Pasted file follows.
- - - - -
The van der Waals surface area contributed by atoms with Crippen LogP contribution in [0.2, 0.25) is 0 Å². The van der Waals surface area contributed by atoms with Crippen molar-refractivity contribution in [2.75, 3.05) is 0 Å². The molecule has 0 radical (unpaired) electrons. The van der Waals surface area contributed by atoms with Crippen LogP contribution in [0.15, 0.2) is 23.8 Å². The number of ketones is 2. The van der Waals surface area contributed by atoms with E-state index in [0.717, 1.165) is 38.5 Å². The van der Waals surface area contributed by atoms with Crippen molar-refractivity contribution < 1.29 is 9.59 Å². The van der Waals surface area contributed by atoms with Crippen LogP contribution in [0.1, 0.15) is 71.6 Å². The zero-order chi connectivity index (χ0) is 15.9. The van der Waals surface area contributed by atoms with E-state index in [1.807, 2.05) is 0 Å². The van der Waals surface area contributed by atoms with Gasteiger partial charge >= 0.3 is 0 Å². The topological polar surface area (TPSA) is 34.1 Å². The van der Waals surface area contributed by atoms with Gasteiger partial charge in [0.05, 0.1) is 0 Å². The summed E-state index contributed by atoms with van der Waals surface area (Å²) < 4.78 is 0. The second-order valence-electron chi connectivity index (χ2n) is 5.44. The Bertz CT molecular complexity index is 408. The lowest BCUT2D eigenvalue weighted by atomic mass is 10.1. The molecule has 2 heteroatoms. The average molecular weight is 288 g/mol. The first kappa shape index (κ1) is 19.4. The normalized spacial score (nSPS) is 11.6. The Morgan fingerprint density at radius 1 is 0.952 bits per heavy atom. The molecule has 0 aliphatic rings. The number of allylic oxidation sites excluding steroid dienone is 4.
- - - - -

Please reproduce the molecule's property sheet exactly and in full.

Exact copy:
The van der Waals surface area contributed by atoms with Crippen LogP contribution in [0.2, 0.25) is 0 Å². The van der Waals surface area contributed by atoms with Crippen molar-refractivity contribution in [2.75, 3.05) is 0 Å². The molecule has 0 radical (unpaired) electrons. The van der Waals surface area contributed by atoms with Crippen LogP contribution in [0.15, 0.2) is 23.8 Å². The number of ketones is 2. The van der Waals surface area contributed by atoms with E-state index in [0.717, 1.165) is 38.5 Å². The van der Waals surface area contributed by atoms with Crippen molar-refractivity contribution < 1.29 is 9.59 Å². The van der Waals surface area contributed by atoms with Crippen LogP contribution in [0.1, 0.15) is 71.6 Å². The zero-order chi connectivity index (χ0) is 15.9. The van der Waals surface area contributed by atoms with E-state index in [1.807, 2.05) is 0 Å². The van der Waals surface area contributed by atoms with Gasteiger partial charge >= 0.3 is 0 Å². The topological polar surface area (TPSA) is 34.1 Å². The van der Waals surface area contributed by atoms with Gasteiger partial charge in [0.05, 0.1) is 0 Å². The summed E-state index contributed by atoms with van der Waals surface area (Å²) < 4.78 is 0. The second-order valence-electron chi connectivity index (χ2n) is 5.44. The Bertz CT molecular complexity index is 408. The lowest BCUT2D eigenvalue weighted by atomic mass is 10.1. The molecule has 2 heteroatoms. The average molecular weight is 288 g/mol. The first kappa shape index (κ1) is 19.4. The normalized spacial score (nSPS) is 11.6. The Morgan fingerprint density at radius 1 is 0.952 bits per heavy atom. The molecule has 0 aliphatic rings. The number of allylic oxidation sites excluding steroid dienone is 4.